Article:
Under Construction: The U.S. Capitol

U.S. Capitol with scaffolding partially removed. Photo by Lara Szypszak, March 26, 2016.

U.S. Capitol with scaffolding. Photo by Lara Szypszak, March 26, 2016.

After two years, the U.S. Capitol, or more specifically, its dome, is finally emerging from a scaffolding cocoon. The photo at right, taken in March 2016, captures the partially revealed dome of the Library of Congress’ neighbor across the street. The restoration work started in spring 2014 included new paint, and repairing and replacing damaged, rusted or missing pieces of the ornate ironwork which makes up the dome. During that time, the iconic structure has been covered up while dozens of workers returned it to its full glory.

Witnessing the methodical unveiling of a freshly painted and repaired dome inspired me to look through our collections for other views of the Capitol under construction or being renovated.

While maintenance is a continual affair for the Architect of the Capitol (AOC) staff at the sprawling Capitol building, sometimes more intense attention is required, as seen in the 1960 photo (below left) of a column being hoisted into position. Also, on a memorable day in 1993, the Statue of Freedom was airlifted from the dome to be restored at ground level instead of nearly 300 feet in the air atop her normal perch. (Photo, below right.)

 

[Workmen hoisting a column during restoration work on the U.S. Capitol, Washington, D.C.] Photo by Warren K. Leffler, 1960 May 26. hdl.loc.gov/loc.pnp/ds.04924

[Workmen hoisting a column during restoration work on the U.S. Capitol, Washington, D.C.] Photo by Warren K. Leffler, 1960 May 26. hdl.loc.gov/loc.pnp/ds.04924

View of Statue of Freedom airlifted off of the dome - U.S. Capitol, Statue of Freedom. Photo by Jack E. Boucher, 1993. hdl.loc.gov/loc.pnp/hhh.dc1054/photos.361159p

View of Statue of Freedom airlifted off of the dome – U.S. Capitol, Statue of Freedom. Photo by Jack E. Boucher, 1993. hdl.loc.gov/loc.pnp/hhh.dc1054/photos.361159p

 

Giving the dome a fresh coat of paint in the 1920s clearly required nerves of steel and no fear of heights!

Painting Capitol dome, 8/26/22. Photo by National Photo Company Collection, 1922 August 26. hdl.loc.gov/loc.pnp/npcc.23293

Painting Capitol dome, 8/26/22. Photo by National Photo Company Collection, 1922 August 26. hdl.loc.gov/loc.pnp/npcc.23293

The interior of any building as old as the Capitol needs attention as well. Here we have the 1857 tile floors being replaced in 1924 with marble.

The tiling which has been in the corridors of the Capitol since 1857 is now being torn up to be replaced by marble. All of the presidents since Lincoln's time have trod this famous flooring and the old tile is much in demand by souvenir hunters. Photo by Harris & Ewing, 1924. hdl.loc.gov/loc.pnp/hec.32446

The tiling which has been in the corridors of the Capitol since 1857 is now being torn up to be replaced by marble. All of the presidents since Lincoln’s time have trod this famous flooring and the old tile is much in demand by souvenir hunters. Photo by Harris & Ewing, 1924. hdl.loc.gov/loc.pnp/hec.32446

And naturally, the press are a part of the life of the Capitol, and here the press gallery gets refreshed while Congress is out of session in September 1937. (Note the technology used to share fast breaking legislative news – the telegraph!)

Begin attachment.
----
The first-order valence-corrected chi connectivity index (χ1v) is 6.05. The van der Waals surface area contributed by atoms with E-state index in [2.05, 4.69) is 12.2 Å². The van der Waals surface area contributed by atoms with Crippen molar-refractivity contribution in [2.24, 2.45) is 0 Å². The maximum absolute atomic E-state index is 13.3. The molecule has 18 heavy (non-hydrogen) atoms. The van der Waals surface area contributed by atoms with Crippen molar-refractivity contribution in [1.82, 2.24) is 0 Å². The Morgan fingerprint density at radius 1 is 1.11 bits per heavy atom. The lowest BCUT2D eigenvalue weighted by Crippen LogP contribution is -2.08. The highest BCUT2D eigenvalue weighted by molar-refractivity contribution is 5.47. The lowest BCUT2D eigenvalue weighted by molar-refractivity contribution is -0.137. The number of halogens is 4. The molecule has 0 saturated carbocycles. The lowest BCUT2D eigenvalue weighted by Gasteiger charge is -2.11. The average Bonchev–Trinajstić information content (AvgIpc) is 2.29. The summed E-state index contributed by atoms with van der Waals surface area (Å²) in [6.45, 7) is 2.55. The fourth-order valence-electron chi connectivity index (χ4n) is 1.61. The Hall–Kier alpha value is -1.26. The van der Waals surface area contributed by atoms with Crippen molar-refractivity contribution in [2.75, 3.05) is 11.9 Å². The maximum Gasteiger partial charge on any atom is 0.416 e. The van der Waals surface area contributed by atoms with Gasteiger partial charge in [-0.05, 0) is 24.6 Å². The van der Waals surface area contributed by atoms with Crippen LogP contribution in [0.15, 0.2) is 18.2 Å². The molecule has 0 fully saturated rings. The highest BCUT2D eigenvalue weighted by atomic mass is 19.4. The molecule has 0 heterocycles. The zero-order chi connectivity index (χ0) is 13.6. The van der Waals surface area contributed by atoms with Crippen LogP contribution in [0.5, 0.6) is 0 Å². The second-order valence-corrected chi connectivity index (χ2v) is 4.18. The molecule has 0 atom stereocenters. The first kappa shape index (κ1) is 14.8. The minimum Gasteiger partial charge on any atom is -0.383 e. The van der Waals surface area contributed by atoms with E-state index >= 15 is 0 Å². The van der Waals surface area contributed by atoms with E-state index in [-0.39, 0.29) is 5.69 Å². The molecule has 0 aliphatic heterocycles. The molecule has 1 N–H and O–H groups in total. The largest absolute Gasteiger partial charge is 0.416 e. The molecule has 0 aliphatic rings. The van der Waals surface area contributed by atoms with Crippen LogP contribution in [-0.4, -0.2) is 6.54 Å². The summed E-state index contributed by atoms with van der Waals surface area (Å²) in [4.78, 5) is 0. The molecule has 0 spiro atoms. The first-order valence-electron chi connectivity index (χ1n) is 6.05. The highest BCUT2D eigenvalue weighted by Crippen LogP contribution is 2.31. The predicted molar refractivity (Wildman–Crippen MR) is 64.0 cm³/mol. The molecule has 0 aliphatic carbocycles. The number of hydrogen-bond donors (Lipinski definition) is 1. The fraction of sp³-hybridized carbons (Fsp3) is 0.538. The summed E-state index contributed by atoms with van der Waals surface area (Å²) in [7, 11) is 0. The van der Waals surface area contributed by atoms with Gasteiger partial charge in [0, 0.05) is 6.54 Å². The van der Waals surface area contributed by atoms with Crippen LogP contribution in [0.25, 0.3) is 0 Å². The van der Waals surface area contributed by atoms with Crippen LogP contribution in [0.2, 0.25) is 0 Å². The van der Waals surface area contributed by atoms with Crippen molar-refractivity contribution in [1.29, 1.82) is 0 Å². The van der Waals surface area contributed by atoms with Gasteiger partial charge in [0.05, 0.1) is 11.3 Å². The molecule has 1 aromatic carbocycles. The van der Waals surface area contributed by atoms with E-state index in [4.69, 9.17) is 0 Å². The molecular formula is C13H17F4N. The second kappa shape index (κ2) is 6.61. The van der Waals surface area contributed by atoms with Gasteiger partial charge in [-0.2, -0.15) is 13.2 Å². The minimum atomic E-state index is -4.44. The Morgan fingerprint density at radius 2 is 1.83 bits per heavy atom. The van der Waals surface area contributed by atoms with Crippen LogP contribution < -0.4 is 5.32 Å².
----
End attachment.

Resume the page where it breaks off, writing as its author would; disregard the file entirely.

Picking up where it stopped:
New finish for Capitol press gallery. Washington, D.C., Sept. 28. Newspapermen will hardly recognize the house press gallery when they resume "covering" the Hill the next session. Taking advantage of the silent typewriters and telegraphic instruments workmen are busy re-plastering and painting the gallery from top to bottom, 9/28/37. Photo by Harris & Ewing, 1937 September 28. hdl.loc.gov/loc.pnp/hec.23424

New finish for Capitol press gallery. Washington, D.C., Sept. 28. Newspapermen will hardly recognize the house press gallery when they resume “covering” the Hill the next session. Taking advantage of the silent typewriters and telegraphic instruments workmen are busy re-plastering and painting the gallery from top to bottom, 9/28/37. Photo by Harris & Ewing, 1937 September 28. hdl.loc.gov/loc.pnp/hec.23424

[Construction of Senate wing of the U.S. Capitol, west front], Photo, between 1860 and 1865. hdl.loc.gov/loc.pnp/cph.3b39203

[Construction of Senate wing of the U.S. Capitol, west front], Photo, between 1860 and 1865. hdl.loc.gov/loc.pnp/cph.3b39203

The dome that has recently received so much attention is actually the second dome to grace the U.S. Capitol. When new wings were added to the building in the 1850s and 1860s, the towering cast iron dome replaced the original, smaller copper and wood dome. The photo at right, taken during the U.S. Civil War, offers a view of one of the new wings and the nearly complete dome rising in the background.

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2 Comments

  1. Bruce F
    May 6, 2016 at 10:09 am

    THANK 2 ALL ! bf 5

  2. Martin Patrick
    August 23, 2016 at 1:47 am

    An engaging read I must say. Thanks to the description (with photographs) which shows a light on how the specially perforated dome of the U.S Capitol emerged from a scaffolding cocoon with the help of professional constructors. The phenomenal transition is the result of their blood, sweat, and tears. I’m looking forward to reading such more engaging blogs on home construction and/or remodeling services.

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